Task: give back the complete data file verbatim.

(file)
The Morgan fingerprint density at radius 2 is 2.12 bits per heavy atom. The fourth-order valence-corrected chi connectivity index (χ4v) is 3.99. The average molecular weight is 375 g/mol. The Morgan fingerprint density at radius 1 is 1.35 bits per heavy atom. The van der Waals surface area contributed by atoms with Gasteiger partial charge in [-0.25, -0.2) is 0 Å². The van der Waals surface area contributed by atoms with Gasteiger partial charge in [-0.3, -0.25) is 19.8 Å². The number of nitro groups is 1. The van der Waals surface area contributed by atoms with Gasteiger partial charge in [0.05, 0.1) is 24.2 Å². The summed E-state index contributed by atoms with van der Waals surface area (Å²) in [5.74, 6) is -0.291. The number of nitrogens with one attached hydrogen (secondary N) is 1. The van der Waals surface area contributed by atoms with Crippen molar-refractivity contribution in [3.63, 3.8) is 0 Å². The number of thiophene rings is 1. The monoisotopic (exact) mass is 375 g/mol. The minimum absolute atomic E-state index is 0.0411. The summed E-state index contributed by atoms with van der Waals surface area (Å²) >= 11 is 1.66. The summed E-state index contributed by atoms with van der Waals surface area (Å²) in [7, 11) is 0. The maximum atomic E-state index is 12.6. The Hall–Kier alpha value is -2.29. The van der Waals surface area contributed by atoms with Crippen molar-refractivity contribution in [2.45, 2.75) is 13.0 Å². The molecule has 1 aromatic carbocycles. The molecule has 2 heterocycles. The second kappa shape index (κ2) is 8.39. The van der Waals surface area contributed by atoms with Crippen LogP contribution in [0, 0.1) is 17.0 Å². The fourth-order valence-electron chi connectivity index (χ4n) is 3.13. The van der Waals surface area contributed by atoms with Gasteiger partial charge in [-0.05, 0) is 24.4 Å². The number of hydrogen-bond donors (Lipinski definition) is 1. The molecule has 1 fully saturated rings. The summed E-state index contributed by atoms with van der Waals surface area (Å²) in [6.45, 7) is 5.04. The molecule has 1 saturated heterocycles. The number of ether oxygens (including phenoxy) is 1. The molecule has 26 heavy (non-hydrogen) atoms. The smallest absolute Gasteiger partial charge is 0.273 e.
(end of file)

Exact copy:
The Morgan fingerprint density at radius 2 is 2.12 bits per heavy atom. The fourth-order valence-corrected chi connectivity index (χ4v) is 3.99. The average molecular weight is 375 g/mol. The Morgan fingerprint density at radius 1 is 1.35 bits per heavy atom. The van der Waals surface area contributed by atoms with Gasteiger partial charge in [-0.25, -0.2) is 0 Å². The van der Waals surface area contributed by atoms with Gasteiger partial charge in [-0.3, -0.25) is 19.8 Å². The number of nitro groups is 1. The van der Waals surface area contributed by atoms with Gasteiger partial charge in [0.05, 0.1) is 24.2 Å². The summed E-state index contributed by atoms with van der Waals surface area (Å²) in [5.74, 6) is -0.291. The number of nitrogens with one attached hydrogen (secondary N) is 1. The van der Waals surface area contributed by atoms with Crippen molar-refractivity contribution in [3.63, 3.8) is 0 Å². The number of thiophene rings is 1. The monoisotopic (exact) mass is 375 g/mol. The minimum absolute atomic E-state index is 0.0411. The summed E-state index contributed by atoms with van der Waals surface area (Å²) >= 11 is 1.66. The summed E-state index contributed by atoms with van der Waals surface area (Å²) in [7, 11) is 0. The maximum atomic E-state index is 12.6. The Hall–Kier alpha value is -2.29. The van der Waals surface area contributed by atoms with Crippen molar-refractivity contribution in [2.45, 2.75) is 13.0 Å². The molecule has 1 aromatic carbocycles. The molecule has 2 heterocycles. The second kappa shape index (κ2) is 8.39. The van der Waals surface area contributed by atoms with Crippen LogP contribution in [0, 0.1) is 17.0 Å². The fourth-order valence-electron chi connectivity index (χ4n) is 3.13. The van der Waals surface area contributed by atoms with Gasteiger partial charge in [-0.05, 0) is 24.4 Å². The number of hydrogen-bond donors (Lipinski definition) is 1. The molecule has 1 fully saturated rings. The summed E-state index contributed by atoms with van der Waals surface area (Å²) in [6.45, 7) is 5.04. The molecule has 1 saturated heterocycles. The number of ether oxygens (including phenoxy) is 1. The molecule has 26 heavy (non-hydrogen) atoms. The smallest absolute Gasteiger partial charge is 0.273 e.